5. Dark Testament: A Century of Black Writers on Justice

A visitor uses augmented reality to engage with interactive elements of the AWM's special exhibit Dark Testament: A Century of Black Writers on Justice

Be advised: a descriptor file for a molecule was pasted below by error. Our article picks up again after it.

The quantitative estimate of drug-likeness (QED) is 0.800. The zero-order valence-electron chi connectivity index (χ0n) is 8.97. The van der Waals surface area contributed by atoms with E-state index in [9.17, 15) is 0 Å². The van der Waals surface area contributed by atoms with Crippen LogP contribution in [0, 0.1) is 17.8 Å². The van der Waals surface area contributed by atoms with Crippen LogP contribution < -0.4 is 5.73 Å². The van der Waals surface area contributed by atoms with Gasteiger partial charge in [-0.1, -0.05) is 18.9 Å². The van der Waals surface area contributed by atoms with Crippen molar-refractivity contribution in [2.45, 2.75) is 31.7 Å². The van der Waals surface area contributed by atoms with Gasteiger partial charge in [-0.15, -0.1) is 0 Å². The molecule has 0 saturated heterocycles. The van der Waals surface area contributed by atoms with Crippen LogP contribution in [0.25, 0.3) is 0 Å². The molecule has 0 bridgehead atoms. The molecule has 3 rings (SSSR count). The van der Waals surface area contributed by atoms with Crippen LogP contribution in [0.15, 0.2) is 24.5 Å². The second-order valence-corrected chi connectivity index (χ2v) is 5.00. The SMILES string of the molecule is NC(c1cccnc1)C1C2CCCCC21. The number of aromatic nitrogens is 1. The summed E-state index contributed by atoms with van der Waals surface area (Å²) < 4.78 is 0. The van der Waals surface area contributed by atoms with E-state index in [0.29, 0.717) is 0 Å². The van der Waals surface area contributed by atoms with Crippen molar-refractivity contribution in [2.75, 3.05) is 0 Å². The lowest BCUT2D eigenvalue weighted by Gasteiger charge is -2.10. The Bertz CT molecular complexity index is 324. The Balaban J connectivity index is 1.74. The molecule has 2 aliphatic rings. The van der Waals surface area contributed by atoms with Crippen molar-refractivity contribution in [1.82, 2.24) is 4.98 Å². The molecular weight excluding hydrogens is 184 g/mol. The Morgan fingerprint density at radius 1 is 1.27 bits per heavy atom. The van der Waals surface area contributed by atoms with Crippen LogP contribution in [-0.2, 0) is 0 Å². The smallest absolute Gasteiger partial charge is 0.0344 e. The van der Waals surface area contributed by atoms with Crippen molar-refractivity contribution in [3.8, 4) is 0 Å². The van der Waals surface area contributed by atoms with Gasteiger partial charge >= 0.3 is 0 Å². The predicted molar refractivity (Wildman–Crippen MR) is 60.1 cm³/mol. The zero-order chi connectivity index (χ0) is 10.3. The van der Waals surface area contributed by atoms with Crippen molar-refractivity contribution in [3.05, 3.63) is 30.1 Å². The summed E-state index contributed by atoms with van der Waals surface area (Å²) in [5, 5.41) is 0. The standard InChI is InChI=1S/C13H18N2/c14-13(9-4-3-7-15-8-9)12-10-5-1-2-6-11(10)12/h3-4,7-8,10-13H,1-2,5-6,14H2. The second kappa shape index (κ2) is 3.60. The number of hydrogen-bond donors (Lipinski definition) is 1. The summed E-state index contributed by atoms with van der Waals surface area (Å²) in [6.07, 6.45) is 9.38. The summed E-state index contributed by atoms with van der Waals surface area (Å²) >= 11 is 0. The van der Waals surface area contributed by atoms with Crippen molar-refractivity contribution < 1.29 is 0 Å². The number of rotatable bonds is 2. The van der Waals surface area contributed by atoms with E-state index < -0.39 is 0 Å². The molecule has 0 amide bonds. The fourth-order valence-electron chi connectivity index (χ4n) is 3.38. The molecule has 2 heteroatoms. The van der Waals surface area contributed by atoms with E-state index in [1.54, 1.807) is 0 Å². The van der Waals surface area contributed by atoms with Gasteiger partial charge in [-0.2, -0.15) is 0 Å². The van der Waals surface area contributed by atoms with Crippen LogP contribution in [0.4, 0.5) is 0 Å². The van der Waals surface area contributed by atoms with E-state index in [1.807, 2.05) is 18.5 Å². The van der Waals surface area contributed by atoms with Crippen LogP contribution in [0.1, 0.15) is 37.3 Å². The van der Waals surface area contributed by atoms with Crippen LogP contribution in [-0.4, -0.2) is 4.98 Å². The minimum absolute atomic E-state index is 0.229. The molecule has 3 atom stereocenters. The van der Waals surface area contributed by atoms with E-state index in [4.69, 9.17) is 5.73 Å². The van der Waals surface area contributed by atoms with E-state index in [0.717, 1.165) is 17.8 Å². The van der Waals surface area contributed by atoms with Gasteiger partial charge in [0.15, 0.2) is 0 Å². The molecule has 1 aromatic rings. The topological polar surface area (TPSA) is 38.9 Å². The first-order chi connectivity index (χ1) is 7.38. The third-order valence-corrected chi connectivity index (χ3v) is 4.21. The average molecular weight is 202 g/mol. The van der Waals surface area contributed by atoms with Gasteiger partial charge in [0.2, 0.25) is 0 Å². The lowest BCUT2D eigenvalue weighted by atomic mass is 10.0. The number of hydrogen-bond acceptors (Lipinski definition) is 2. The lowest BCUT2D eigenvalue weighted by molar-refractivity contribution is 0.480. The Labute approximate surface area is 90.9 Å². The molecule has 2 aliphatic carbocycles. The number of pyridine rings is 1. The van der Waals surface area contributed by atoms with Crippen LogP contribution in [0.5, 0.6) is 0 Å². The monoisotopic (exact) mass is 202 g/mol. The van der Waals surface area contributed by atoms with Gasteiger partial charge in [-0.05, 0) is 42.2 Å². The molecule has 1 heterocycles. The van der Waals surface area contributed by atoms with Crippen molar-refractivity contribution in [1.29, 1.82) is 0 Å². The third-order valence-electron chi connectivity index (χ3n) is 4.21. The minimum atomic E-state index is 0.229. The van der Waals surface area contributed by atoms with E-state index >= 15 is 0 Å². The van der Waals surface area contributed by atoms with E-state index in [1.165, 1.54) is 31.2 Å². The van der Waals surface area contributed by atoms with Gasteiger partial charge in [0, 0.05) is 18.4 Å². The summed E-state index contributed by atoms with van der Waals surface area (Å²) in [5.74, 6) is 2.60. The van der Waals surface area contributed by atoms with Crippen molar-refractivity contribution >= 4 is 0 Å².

February is Black History Month and a great way to honor and celebrate this is to explore our special exhibit Dark Testament: A Century of Black Writers on Justice, which highlights the work and impact of Black writers from the end of the Civil War through the Civil Rights Movement. The centerpiece of Dark Testament are 16 large multicolored portraits by local Chicago artists that were commissioned for the exhibit exclusively. These paintings and quilts—which commemorate the likes of Ida B. Wells, Richard Wright, James Baldwin, Maya Angelou and more—were created by painters Damon Reed, Dorian Sylvain and Bernard Williams and fabric artist Dorothy Burge. The works of art include augmented reality elements that bring these writers to life and allow visitors to dive deeper into the exhibit content. Prints of these one-of-a-kind pieces are available for purchase in the AWM gift shop. Dark Testament, and all other exhibits, are included with general museum admission. Plan your visit and purchase your tickets today!